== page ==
What are the signs and what can we do about mental illness in youngsters?
Mental disorders are more common in the United States than we had once assumed. Recent shootings at schools have raised the issue whether mental illness is the cause and, if so, what can be done about it. In 2013 alone, there were 22 shootings at different schools and 19 kids were killed while 30 were wounded. This doesn’t include the 28 kids shot and 2 wounded at Sandy Hook Elementary in Newton, Connecticut on December 14, 2012.
In the decade of 2010, 81 kids have been killed and 67 were wounded in schools. We all have been horrified by these events and frustrated that nothing seems to be done (or, perhaps, doable) to stem the rising tide of violence in our schools. The tragedy is kids so young have had their lives snuffed out for no reason at all except they were in the wrong place at the wrong time and were randomly shot by other kids typically 20-years-old or younger who have lost their way and turned to gratuitous violence to lash out against society for the ills (they perceive) have been imposed on them.
The National Alliance on Mental Illness reports that an estimated 61.5 million American adults (1 in 4) experiences mental illness in a given year. Of this amount, 13.6 million live with a serious mental illness such as schizophrenia, major depression, or bipolar disorder. Of those in the age group 13-18, 20 % experience severe mental disorders in a given year; 13% for those in ages 8-15.
I believe this is the most pressing issue facing the U.S. with respect to the next generation of leaders in our country and educating youngsters to be contributing members of society. Some of our kids will turn to violence and never have the chance to be functioning members of society because their illness goes undiagnosed and/or untreated. Some will have what would otherwise be a promising life taken from them with all the grief that surrounds it for family and friends.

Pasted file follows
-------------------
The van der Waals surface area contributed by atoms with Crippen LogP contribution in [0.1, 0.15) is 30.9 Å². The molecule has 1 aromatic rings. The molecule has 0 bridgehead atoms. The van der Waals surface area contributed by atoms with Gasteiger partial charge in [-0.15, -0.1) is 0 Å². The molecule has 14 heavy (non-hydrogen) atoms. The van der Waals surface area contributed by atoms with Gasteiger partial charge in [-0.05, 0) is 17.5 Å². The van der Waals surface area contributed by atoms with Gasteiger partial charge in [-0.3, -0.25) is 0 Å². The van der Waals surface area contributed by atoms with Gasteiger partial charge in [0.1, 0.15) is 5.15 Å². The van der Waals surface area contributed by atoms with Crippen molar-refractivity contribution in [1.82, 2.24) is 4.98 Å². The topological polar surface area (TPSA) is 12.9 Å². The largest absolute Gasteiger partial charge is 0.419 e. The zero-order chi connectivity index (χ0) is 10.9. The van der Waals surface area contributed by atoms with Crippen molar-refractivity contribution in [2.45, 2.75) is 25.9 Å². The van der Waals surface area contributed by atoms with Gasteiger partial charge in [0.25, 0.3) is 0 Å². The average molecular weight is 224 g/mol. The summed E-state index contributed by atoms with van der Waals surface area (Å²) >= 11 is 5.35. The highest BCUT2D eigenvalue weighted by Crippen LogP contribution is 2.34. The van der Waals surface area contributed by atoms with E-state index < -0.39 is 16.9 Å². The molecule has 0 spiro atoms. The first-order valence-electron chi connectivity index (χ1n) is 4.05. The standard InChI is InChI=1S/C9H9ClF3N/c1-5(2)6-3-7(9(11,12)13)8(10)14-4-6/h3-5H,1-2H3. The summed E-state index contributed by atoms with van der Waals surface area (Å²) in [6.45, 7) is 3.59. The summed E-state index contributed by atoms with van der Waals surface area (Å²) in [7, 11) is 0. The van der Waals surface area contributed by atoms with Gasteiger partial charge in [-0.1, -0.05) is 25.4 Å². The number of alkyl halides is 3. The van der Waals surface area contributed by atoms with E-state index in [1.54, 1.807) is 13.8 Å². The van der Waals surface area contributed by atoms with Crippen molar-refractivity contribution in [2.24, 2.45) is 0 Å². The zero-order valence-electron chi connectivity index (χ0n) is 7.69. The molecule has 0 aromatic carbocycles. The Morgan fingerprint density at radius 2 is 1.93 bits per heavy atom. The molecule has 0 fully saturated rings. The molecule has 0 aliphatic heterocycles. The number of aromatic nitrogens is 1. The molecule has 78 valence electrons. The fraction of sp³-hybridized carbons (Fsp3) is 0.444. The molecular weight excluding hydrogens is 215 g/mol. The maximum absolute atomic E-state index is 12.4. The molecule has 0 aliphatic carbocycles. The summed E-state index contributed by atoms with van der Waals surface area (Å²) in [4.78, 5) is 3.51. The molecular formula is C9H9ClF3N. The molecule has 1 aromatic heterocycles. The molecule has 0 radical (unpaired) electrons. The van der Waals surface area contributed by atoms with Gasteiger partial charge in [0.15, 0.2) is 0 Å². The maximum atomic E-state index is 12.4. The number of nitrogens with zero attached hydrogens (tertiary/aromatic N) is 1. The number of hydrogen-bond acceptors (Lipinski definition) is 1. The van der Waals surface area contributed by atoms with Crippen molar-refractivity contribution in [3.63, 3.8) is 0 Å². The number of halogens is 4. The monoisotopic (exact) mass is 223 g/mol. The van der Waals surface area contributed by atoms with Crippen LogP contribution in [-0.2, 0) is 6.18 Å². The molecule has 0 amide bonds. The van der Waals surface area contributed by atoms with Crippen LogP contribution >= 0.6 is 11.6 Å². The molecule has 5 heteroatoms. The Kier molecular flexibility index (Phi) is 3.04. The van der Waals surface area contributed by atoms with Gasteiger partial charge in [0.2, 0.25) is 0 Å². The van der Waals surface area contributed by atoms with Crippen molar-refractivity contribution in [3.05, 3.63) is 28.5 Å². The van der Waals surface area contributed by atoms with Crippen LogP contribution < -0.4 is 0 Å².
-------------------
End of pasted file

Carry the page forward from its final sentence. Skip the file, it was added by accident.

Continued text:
What should we do about it? What can we do about it? At a minimum, I believe we need mandatory testing in our schools as young as 8 years old to look for the signs of mental illness. If we start at an early age, then baseline data can be developed and then kids should we re-tested every year. Some may argue this is an invasion of privacy. Some may even say it violates the Constitution. I won’t argue those points but what I will say is if we don’t take drastic action soon, an increasing number of school shootings will occur and senseless violence will persist with a ratcheting of the number of kids shot and killed or wounded.
As I have blogged about before, we live in a sick society. I think the numbers stated in this blog are proof of it. It’s not just the violence in schools but also in the workplace and in the streets of our cities. It’s violence against the homeless including our returning veterans.
The sad part is the violence attributed to those with a mental illness can be reduced significantly if the disorder is diagnosed early enough and treated with psychotropic drugs and counseling. It’s not a shame to struggle with a mental illness. It is a shame when it is not diagnosed early enough and treated right away so that those affected can be productive members of society.
We need to become more aware of the signs of mental illness -- to spot the red flags. I’m no expert in the field but I think these would include: sudden and persistent declining school performance especially after achieving a level of success in school; persistent closing off of other relationships with long-standing friends and family members; mistreating or violence towards others such as animals; risk-taking behaviors and showing less concern for their own safety; and a sudden and seemingly inexplicable change in behavior.
As the year 2013 comes to a close, our government officials and school administrators should resolve to make it a priority to develop a comprehensive mental illness program in all schools in order to properly diagnose and treat these disorders. Parents have a critical role to play in getting help for their kids as soon as signs appear that something is wrong more than just acting out or throwing a tantrum.
Blog posted by Steven Mintz, aka Ethics Sage, on December 30, 2013